The primary opposition Candlelight Party said it would consider not contesting the upcoming July national election if the political threats and use of the courts against its senior leaders and members persisted.
The opposition party released a press release on Monday which made non-specific allegations of party officials being intimidated and threatened, and the filing of court complaints against its leaders with large punitive damages.
“The Candlelight Party would like to publicly clarify that the Candlelight Party will reconsider the possibility of participating in the upcoming election if the acts of threatening continue to happen against the Candlelight Party,” the press release reads.
Last week, Prime Minister Hun Sen lambasted opposition officials for criticizing the Cambodian People’s Party, and warned there were only two ways to react: violence or lawsuits. Within days, the CPP’s Tbong Khmum committee filed a lawsuit against Candlelight senior advisor Kong Korm for incitement.
Hun Sen also ordered an Anti-Corruption Unit investigation into Korm occupying Foreign Ministry land in Phnom Penh, but withdrew the investigation and a related lawsuit after the Candlelight official agreed to vacate the house and land.
While Candlelight’s press release did not detail these events it said increasing political pressure was breaking the spirit of its supporters and instilling fear among them, which the party found unacceptable.
“The Candlelight Party would like to appeal to the head of the government and all relevant institutions to stop all kinds of threats against the Candlelight Party and civil society to make a better environment and guarantee the process of parliamentary elections,” the release reads.
But just hours after the statement was released, Candlelight vice president Thach Setha was arrested over a check-bouncing case dating back to 2019.
In the morning, he said the political situation had been worsening since the commune election last June and was making it hard for senior politicians in the party to do their politicking.
“If there are still restrictions and persecution and we cannot do our political activity, we cannot accept it,” Setha said. “The law allows us to do [political activities] and if we cannot do any activities, then what is the point of doing [politics]?”
The CPP lawsuit against Korm centers around questions he raised about the ruling party’s formation, alleging in a speech that there was Vietnamese involvement. Setha said it was fair to question the formation of a party, there was no incitement of violence, and it was part of the political back and forth between parties.
In addition to Korm, party vice president Son Chhay has been ordered to pay the CPP $1 million for incitement, after he alleged there was “vote stealing” in the June election. The court also put an injunction on two of his properties.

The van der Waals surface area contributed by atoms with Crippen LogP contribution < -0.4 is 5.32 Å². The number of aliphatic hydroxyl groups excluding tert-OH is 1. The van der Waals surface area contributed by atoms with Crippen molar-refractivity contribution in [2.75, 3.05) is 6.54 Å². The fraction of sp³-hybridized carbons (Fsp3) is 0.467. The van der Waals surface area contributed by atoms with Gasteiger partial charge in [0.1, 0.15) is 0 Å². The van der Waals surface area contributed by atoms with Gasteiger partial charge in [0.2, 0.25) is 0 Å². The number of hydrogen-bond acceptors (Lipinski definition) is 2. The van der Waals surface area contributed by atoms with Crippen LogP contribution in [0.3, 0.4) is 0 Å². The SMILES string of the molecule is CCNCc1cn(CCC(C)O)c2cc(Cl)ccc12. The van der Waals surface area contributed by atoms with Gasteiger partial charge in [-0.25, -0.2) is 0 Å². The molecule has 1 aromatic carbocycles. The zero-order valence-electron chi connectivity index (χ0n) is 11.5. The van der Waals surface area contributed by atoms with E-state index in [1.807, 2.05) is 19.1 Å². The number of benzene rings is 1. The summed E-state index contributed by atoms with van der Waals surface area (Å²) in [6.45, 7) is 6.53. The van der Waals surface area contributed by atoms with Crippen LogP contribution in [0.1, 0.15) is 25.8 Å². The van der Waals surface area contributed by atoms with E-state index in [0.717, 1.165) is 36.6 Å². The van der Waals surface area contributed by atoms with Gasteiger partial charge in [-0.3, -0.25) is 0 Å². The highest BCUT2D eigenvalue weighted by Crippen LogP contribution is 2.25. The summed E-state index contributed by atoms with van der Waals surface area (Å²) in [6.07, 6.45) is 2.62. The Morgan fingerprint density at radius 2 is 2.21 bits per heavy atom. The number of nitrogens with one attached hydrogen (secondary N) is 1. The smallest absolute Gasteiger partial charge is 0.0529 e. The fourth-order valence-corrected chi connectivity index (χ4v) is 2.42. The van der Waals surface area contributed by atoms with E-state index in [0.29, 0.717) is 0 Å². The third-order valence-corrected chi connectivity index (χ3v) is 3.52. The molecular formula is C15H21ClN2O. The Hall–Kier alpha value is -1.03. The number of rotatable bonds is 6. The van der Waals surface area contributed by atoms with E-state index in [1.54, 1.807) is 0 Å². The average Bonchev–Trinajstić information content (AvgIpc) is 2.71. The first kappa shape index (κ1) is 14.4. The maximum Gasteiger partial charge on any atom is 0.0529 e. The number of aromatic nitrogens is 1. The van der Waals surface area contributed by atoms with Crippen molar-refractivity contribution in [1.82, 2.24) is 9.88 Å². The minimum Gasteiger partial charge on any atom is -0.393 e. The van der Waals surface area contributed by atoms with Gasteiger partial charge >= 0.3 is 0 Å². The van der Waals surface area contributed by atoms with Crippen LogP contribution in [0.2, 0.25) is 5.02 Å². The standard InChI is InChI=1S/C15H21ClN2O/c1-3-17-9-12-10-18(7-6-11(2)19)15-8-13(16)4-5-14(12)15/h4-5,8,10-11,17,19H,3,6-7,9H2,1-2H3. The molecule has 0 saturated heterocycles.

Sok Eysan, a CPP senator and spokesperson, said the political environment was positive and that legal action taken against anyone — including ruling party officials — was not a threat and only law enforcement taking its course.
He said opposition parties raised these issues only to malign Cambodia’s reputation overseas. “Their evaluation is with the intention of causing a bad political environment so that they can challenge the election results in advance,” Eysan said.
The spokesperson added that there were nearly 50 registered political parties in the country and that a legitimate election was not incumbent on Candlelight’s participation.
“It does not mean that without them, we cannot have the election process,” he added.
National Election Committee spokesperson Hang Puthea made similar comments and said accusations of intimidation and threats was a political strategy of “a political party,” adding that there was no legal requirement for a specific party’s participation in the election.
“In the law, there is nothing stating that there needs to be a party with this name or that name [in the election],” he said. “Whenever there is participation from political parties, it is the NEC’s duty to manage and organize the election.”
However, after the main opposition CNRP was controversially disbanded by the Supreme Court in 2017, the ruling CPP swept all 125 seats in the National Assembly in the 2018 election. The Candlelight Party has the support of many of the CNRP’s former leaders.
Korn Savang, a senior official at election watchdog Comfrel, said the political rhetoric was heated, and parties should refrain from personal attacks in campaigning.
“I have seen they are not mature, both the parties outside government and the ruling party. So I just want to say that both rivals should do whatever it takes to create a better environment.”